The bar is high for proving negligence in sports personal injury compensation claims. That is not to say that it is a bar that has not been cleared before, by any means, and if you or a friend or family member has suffered injury as a result of being injured during a contact sport by a reckless challenge, then please call us to discuss the case. At Truth Legal we have some very talented personal injury lawyers who will be able to look at the circumstances that led to the injury and advise you as to whether they think you might have a claim. Yes, No Win, No Fee arrangements are possible too, if we think that you have sufficiently reasonable prospects of success.

To give your claim the best chance of being successful, the type of evidence that you would be looking to obtain would be some of, or as many of the following as possible;

  1. Photographic evidence – better still, any video evidence.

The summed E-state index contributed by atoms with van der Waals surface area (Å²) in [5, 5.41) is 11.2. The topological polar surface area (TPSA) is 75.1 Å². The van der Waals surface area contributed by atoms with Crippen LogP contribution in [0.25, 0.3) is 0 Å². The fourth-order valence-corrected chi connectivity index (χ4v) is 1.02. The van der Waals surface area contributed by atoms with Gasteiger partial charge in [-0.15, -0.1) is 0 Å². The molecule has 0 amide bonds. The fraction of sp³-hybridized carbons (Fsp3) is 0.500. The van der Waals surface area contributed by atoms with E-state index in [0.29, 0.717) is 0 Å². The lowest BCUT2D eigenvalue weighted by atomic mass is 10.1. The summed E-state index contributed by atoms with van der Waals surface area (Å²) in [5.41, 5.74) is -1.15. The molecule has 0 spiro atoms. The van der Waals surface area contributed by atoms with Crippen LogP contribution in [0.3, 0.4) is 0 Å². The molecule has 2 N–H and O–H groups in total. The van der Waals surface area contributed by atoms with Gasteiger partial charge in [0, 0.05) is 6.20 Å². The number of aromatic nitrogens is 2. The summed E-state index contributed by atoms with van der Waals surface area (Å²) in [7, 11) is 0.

2. Referee opinion.
  3. Expert evidence
  4. Evidence from witnesses as to facts – that is from people who were either at the sporting event as players or spectators.

To give you an idea of the types of claims that have succeeded:

Brian McCord of Stockport County FC was awarded £250,000 damages after being tackled by a Swansea City player, John Carnforth, in a game in 1993. The tackle, in which Carnforth slid in on one leg, with his other foot over the ball as the players went in for a 50/50 tackle, ended up breaking McCord’s leg so badly that his career was ended. The judge said that Carnforth had made ‘an error which was inconsistent with his taking reasonable care towards his opponent.’ The judge’s reasoning was that that would be the view that an ordinary and reasonable spectator watching the game would have taken.

Similarly, when Bradford City player Gordon Watson sustained a double fracture of his right leg following a tackle by Kevin Gray of Huddersfield Town in 1997, he was awarded compensation when the judge found that Gray had dived into a challenge from a distance of two or three yards away and caught Watson’s right lower leg as he was in the process of kicking the ball with his other leg. The judge said that it was such a forceful, high challenge that ‘…. A reasonable professional player would have known it carried with it a significant risk of injury.’